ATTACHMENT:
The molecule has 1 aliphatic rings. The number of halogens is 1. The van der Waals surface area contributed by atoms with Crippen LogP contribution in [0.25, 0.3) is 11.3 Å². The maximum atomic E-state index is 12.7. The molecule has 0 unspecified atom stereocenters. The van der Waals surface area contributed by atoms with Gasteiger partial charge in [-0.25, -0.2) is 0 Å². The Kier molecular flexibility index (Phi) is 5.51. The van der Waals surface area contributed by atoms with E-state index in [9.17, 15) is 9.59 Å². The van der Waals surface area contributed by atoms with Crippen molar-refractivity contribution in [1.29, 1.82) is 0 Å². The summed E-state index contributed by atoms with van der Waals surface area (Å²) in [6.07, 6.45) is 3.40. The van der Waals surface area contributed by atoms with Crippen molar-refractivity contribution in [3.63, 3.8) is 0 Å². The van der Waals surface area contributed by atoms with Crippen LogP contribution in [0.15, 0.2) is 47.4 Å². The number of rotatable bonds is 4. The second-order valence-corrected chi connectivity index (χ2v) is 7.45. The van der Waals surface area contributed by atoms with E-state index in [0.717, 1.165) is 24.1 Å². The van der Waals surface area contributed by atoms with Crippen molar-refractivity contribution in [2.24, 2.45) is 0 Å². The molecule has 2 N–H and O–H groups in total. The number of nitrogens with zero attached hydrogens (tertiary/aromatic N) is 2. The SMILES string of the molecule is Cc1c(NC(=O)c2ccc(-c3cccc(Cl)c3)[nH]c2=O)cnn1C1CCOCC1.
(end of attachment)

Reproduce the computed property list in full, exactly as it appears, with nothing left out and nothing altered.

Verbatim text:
The molecule has 1 aliphatic rings. The number of halogens is 1. The van der Waals surface area contributed by atoms with Crippen LogP contribution in [0.25, 0.3) is 11.3 Å². The maximum atomic E-state index is 12.7. The molecule has 0 unspecified atom stereocenters. The van der Waals surface area contributed by atoms with Gasteiger partial charge in [-0.25, -0.2) is 0 Å². The Kier molecular flexibility index (Phi) is 5.51. The van der Waals surface area contributed by atoms with E-state index in [9.17, 15) is 9.59 Å². The van der Waals surface area contributed by atoms with Crippen molar-refractivity contribution in [1.29, 1.82) is 0 Å². The summed E-state index contributed by atoms with van der Waals surface area (Å²) in [6.07, 6.45) is 3.40. The van der Waals surface area contributed by atoms with Crippen molar-refractivity contribution in [3.63, 3.8) is 0 Å². The van der Waals surface area contributed by atoms with Crippen LogP contribution in [0.15, 0.2) is 47.4 Å². The number of rotatable bonds is 4. The second-order valence-corrected chi connectivity index (χ2v) is 7.45. The van der Waals surface area contributed by atoms with E-state index in [0.717, 1.165) is 24.1 Å². The van der Waals surface area contributed by atoms with Crippen molar-refractivity contribution in [2.24, 2.45) is 0 Å². The molecule has 2 N–H and O–H groups in total. The number of nitrogens with zero attached hydrogens (tertiary/aromatic N) is 2. The SMILES string of the molecule is Cc1c(NC(=O)c2ccc(-c3cccc(Cl)c3)[nH]c2=O)cnn1C1CCOCC1.